Frame Straightening: Pulling Your Car Back into Shape
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Frame Straightening: Pulling Your Car Back into Shape

Frame straightening sounds scary, but it’s more common than you’d think. Frames are bent in about half of auto accidents, making this a regular part of autobody repair. Here’s how a little bending, cutting and welding can bring your car back to its original shape and performance.

Why is Frame Damage so Common, and What does it Do?

Collisions exert tremendous forces on your vehicle, and one way or another, those forces will reach the frame. Aside from weakening the vehicle’s structure, it also pushes parts out of place. Trying to replace body panels on a bent frame will lead to fitment problems, and there will be underlying mechanical issues. For example, if the axles aren’t lined up correctly, the vehicle will “crab,” going down the road at an angle to keep all four wheels turning in the same direction.

Modern cars have frame rail sections built to bend in accidents. This “crumple zone” absorbs some of the impact force before it can reach the cabin. As a result, damage to the front and rear of the frame is far more common than damage to the straighter, stronger sections under the cabin.

What is a Frame?

There are three major types of frame designs:

– Body-on-frame or ladder frame: The body of the car bolts onto a separate frame. This is common on trucks, large SUVs, vans and antique cars.

– Unibody: The frame, floor pan and sometimes the aprons and rear supports are built as a single unit. This makes the vehicle lighter and lower to the ground. Most modern cars, mini-vans and crossovers use unibody construction.

– Spaceframe: The frame stretches across the entire vehicle from the floor pan to the roof. This design is lightweight, and it’s great for occupant safety, but it’s also expensive to produce. This design is used in some high-end luxury cars as well as Jaguars and Saturns.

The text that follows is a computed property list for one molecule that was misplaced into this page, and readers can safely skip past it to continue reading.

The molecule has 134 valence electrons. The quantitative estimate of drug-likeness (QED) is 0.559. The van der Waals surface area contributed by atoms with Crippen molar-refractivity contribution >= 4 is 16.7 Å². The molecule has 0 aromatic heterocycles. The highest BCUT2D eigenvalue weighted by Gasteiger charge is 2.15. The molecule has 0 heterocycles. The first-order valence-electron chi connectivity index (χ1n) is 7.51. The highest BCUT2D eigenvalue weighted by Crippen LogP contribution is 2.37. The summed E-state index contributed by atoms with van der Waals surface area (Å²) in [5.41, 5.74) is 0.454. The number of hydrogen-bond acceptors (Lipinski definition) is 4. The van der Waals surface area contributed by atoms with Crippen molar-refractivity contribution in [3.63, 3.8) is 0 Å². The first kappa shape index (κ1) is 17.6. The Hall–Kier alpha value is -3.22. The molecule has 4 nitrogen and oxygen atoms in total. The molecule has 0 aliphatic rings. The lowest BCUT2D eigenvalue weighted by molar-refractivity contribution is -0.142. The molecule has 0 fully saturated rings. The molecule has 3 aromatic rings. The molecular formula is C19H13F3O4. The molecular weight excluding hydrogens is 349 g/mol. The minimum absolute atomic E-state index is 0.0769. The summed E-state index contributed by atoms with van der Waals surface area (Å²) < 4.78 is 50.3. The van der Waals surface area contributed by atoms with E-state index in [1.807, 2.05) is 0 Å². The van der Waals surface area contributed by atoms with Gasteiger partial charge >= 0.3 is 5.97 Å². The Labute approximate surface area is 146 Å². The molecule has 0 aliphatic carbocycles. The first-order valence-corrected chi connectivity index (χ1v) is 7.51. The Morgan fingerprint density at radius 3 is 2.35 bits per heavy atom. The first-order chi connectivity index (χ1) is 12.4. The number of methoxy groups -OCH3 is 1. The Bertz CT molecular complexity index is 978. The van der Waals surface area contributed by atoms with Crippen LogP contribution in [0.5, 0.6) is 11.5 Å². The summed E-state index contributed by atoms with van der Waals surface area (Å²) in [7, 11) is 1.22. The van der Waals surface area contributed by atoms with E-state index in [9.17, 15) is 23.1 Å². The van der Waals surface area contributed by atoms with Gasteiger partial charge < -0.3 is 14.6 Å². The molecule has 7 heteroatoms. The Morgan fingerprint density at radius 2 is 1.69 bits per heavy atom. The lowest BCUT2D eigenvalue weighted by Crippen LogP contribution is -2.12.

The frame is just one part of your vehicle’s structure. Several major components are bolted, riveted or welded to the frame and provide support for the rest of the vehicle.

Pillars: These support the windows in your vehicle. They’re lettered, starting with “A” for the pillars supporting the windshield.

Core support: This section sits behind the grille, supporting the front of the car. It’s often called a “radiator support” because the radiator is often mounted here.

Firewall: This metal plate separates the engine compartment from the cabin.

Aprons: These inner fender supports run between the core support and the firewall. They support the front suspension.

Floor Pan: This metal sheet makes up the floor of the cabin. It also has channels to run wiring from the front of the car to the rear.

Rear support: This is like the core support, but it’s on the back of the vehicle. It supports the bumper and trunk floor pan.

How does a Frame Machine Work?

The car is attached to a platform surrounded by posts. These posts move around the car, using laser sensors to measure how far off the vehicle is from factory specifications at several points on the body. To repair the frame, the vehicle is tied down to the platform, then chains are attached between the frame and the posts. A hydraulic system moves the posts, slowly pulling the frame back into shape. The vehicle is remeasured and stretched a few more times until everything is within the manufacturer’s specifications.

Is Bending Enough to Repair the Frame?

Imagine crushing a soda can and then trying to bring it back to its original shape. Even if it’s pushed back into its original can shape, it will still be a little deformed where the metal folded, making it weaker. While your car may be brought back into spec using a frame straightener, it may need further repairs to restore its strength. New sections of metal may need to be welded in to replace bent sections. If the damage is too severe, the vehicle may need to be scrapped. Other structural components are usually easier, and cheaper to replace.

Even after minor adjustments, the frame and structure will need some TLC. Just as paint will peel off if a body panel is bent too much, underbody coating will flake off of the frame.

Get Your Car Back on the Road with Merton Auto Body

Do you worry that your car won’t be the same after major collision repair? Are you concerned that insurance issues will keep your car off of the road longer? Bring your car to Merton Auto Body. Over the past 70 years, we’ve offered Lake Country residents the best repair service possible. Our staff has the latest repair training and qualifications, and we have an on-staff appraiser who will work with your insurance company. Our shop is just south of Silver Spring Drive in Merton, right in the heart of Lake Country. That means we’re close by, whether you’re in Pewaukee, Hartland or North Lake.


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